All that said, it’s very true to suggest that Japanese society is favorably inclined towards NRx ideals. In certain ways, it’s far better and truer than Hong Kong and Singapore. It’s rooted in a cultural tradition that is broadly honored and valued among the Japanese. A tradition almost reminiscent of “Blood and Soil”: A strong Japan for ethnic Japanese, vigorous government support of small farmers and craftsmen, the preservation of rural regions, maintenance of cultural and artistic continuity, etc.


    Kgaard Reply:

    Agree on all points. I was blown away on my first trip to Tokyo. It is like the US in the 1950s. It’s so far back in time in some ways it’s PRE-Mad Men …

    Posted on September 22nd, 2014 at 5:54 pm Reply | Quote
  • Quote note (#111) | Reaction Times Says:

    […] Source: Outside In […]

    Posted on September 22nd, 2014 at 8:11 pm Reply | Quote
  • spandrell Says:

    What the hell? How is Japan supposed to enforce their foreign contracts? With nukes they don’t have, and young soldiers they aren’t breeding?

    It is interesting that Japan is preferring to go on burning foreign reserves rather than start again the nuclear power stations and stop importing gas from Qatar, which is what’s causing the trade deficit.

    Btw Rola isn’t a Cathedral stooge. She’s popular because she’s hot and stupid, and because she knows to suck the dicks of showbiz dons. Japan showbiz has a long story of having foreigners on show. It’s their version of a circus.


    admin Reply:

    “How is Japan supposed to enforce their foreign contracts?” — by investing in foreign regimes that establish credibility as protectors of hard property rights. I’d be surprised if this wasn’t already happening. If enough global capital indicates real (‘revealed’) preference for NRx-style voice-reductive business-oriented government, it generates effective incentives for shifts in that direction.


    Erebus Reply:

    Re: “Young Soldiers they aren’t breeding”


    Japan’s military is surprisingly strong. And this despite the fact that it’s a “self-defence force” and that it has been de-clawed and de-fanged by externally-imposed, and then self-imposed, restrictions.

    As you must be aware, Japan is in the process of changing their constitution, and loosening those restrictions on its military and related industries. They’ve also just embarked on a recruiting campaign. (Curiously, and I’ve seen this for myself on poster-boards and recruitment office windows in rural Japanese towns, the posters are in English! https://www.recruiter.com/i/this-is-one-very-weird-recruitment-poster/)

    Also, as you must be aware, modern wars between countries are essentially won with technology, with applied material sciences — and very few nations do that better than the Japanese. If they put their minds to it, within a decade they could put together a military force to rival any nation. And it’s not as though they’re lacking in nuclear material, either.

    And I’d argue that Rola is a cathedral stooge. I’m well aware of the way they portray immigrants like Bobby Ologun on variety shows. Rola, on the other hand, is not presented as something less-than-human, something to be mocked. She’s a rather “desirable emblem of multiculturalism” — and it’s no secret how badly the West wants Japan to get with the program in that regard.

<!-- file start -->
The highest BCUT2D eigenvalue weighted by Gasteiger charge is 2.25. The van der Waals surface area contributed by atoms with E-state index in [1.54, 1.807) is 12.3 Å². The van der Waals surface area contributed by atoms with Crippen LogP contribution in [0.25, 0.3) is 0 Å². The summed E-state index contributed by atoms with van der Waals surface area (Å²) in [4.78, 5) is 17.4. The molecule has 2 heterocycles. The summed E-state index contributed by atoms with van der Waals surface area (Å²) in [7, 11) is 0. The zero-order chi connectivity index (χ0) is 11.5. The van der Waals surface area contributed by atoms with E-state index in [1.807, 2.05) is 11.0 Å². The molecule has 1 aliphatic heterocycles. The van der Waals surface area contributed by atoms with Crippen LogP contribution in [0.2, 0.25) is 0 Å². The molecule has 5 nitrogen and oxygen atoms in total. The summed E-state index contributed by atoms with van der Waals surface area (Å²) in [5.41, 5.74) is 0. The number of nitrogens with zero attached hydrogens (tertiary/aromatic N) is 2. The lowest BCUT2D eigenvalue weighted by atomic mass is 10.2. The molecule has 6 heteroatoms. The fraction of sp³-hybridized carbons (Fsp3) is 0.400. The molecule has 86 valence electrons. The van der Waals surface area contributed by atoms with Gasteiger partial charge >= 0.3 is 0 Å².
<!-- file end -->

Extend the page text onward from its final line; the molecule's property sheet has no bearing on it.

Posted on September 23rd, 2014 at 7:22 am Reply | Quote
  • Kgaard Says:

    Actually the basic thesis of the SoBL post is wrong. His implication is that the weak yen is bad for Japan. Show that to the data on bank lending or corporate profits. Domestic investment is likely to go UP, not down, as the yen weakens because yen weakness is undoing the BoJ’s previous deflationary error. I know we’ve been down this road before but it’s worth pointing out. My favorite theme in the world is long Japan. Though not long retailers, which obviously are going to get clipped over time by population decline (and retailers don’t benefit from quantitative easing or yen weakness).

    That said, I’m really just referring to the stock market (and specific parts of it at that). I do agree that Japan has a serious demographic problem and its people are getting more and more socially warped. It’s the mouse utopia experiments writ large, seems to me …


    Posted on September 23rd, 2014 at 7:37 am Reply | Quote
  • SGW Says:

    I personally have little hope for such a thing. but perhaps Japan will be different from all the other states that found themselves in a comparable situation, due to their elite being more loyal. Fingleton has written a good article on Japanese lobbying activity in the 80s, so at least we know that they have the ability and will to lobby effectively. The findings of the article basically mirrors what we already know of the workings of the cathedral, but I found it interesting nonetheless, since it contains quite a lot of specific information.

    The article in question: http://www.unsustainable.org/index.asp?type=article&contentID=15.


    Antisthenes Reply:

    Social Gaijin Warrior?


    Posted on September 23rd, 2014 at 8:26 am Reply | Quote
  • J Says:

    The idea that Japan is preparing to become a rentier island nation is baseless. It is and will continue being a very productive industrial economy. Like most successful economies, it has accumulated large foreign exchange reserves that have to be invested somewhere. China and Japan are buying mostly American bonds that yield nothing, but will be honored.

    On the other hand, while America is ready to play the global policeman role, there is no need for Japan to maintain an expeditionary force (like the old British Navy) to enforce foreign contracts and debts. Look at the Argentine defaulted bonds case: Judge Thomas Griesa is enforcing them. America and its allies have a global enforcement power, and it protects (thanks God) all of us.


    Posted on September 23rd, 2014 at 3:50 pm Reply | Quote
  • Barnabas Says:

    Emma Watson nude pics hoax was a SJW false flag against 4chan.


    Posted on September 24th, 2014 at 2:09 pm Reply | Quote